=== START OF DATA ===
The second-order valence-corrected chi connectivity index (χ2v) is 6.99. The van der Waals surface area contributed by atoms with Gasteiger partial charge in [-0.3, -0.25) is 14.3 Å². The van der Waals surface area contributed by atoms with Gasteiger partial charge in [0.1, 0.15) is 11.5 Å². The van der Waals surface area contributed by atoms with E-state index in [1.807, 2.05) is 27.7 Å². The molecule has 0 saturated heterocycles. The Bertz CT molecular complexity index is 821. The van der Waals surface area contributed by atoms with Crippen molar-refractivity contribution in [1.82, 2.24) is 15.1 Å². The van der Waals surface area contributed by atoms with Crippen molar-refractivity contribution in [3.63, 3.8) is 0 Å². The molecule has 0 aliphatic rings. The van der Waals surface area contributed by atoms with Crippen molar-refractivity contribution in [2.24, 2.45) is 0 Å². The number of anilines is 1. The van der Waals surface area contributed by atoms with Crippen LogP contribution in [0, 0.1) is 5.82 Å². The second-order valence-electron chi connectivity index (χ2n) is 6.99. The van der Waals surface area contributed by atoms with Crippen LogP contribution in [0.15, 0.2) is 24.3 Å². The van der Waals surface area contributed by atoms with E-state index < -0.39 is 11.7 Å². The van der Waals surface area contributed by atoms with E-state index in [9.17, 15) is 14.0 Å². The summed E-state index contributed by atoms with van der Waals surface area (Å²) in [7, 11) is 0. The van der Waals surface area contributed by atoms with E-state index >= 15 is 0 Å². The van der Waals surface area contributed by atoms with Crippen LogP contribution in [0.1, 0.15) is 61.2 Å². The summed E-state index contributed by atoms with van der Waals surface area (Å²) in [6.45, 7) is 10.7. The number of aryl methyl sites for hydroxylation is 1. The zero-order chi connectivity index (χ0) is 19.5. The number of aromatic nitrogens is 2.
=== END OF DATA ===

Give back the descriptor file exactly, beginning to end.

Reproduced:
The second-order valence-corrected chi connectivity index (χ2v) is 6.99. The van der Waals surface area contributed by atoms with Gasteiger partial charge in [-0.3, -0.25) is 14.3 Å². The van der Waals surface area contributed by atoms with Gasteiger partial charge in [0.1, 0.15) is 11.5 Å². The van der Waals surface area contributed by atoms with E-state index in [1.807, 2.05) is 27.7 Å². The molecule has 0 saturated heterocycles. The Bertz CT molecular complexity index is 821. The van der Waals surface area contributed by atoms with Crippen molar-refractivity contribution in [1.82, 2.24) is 15.1 Å². The van der Waals surface area contributed by atoms with Crippen molar-refractivity contribution in [3.63, 3.8) is 0 Å². The molecule has 0 aliphatic rings. The van der Waals surface area contributed by atoms with Crippen molar-refractivity contribution in [2.24, 2.45) is 0 Å². The number of anilines is 1. The van der Waals surface area contributed by atoms with Crippen LogP contribution in [0, 0.1) is 5.82 Å². The second-order valence-electron chi connectivity index (χ2n) is 6.99. The van der Waals surface area contributed by atoms with Crippen LogP contribution in [0.15, 0.2) is 24.3 Å². The van der Waals surface area contributed by atoms with E-state index < -0.39 is 11.7 Å². The van der Waals surface area contributed by atoms with E-state index in [9.17, 15) is 14.0 Å². The summed E-state index contributed by atoms with van der Waals surface area (Å²) in [7, 11) is 0. The van der Waals surface area contributed by atoms with E-state index >= 15 is 0 Å². The van der Waals surface area contributed by atoms with Crippen LogP contribution in [0.1, 0.15) is 61.2 Å². The summed E-state index contributed by atoms with van der Waals surface area (Å²) in [6.45, 7) is 10.7. The number of aryl methyl sites for hydroxylation is 1. The zero-order chi connectivity index (χ0) is 19.5. The number of aromatic nitrogens is 2.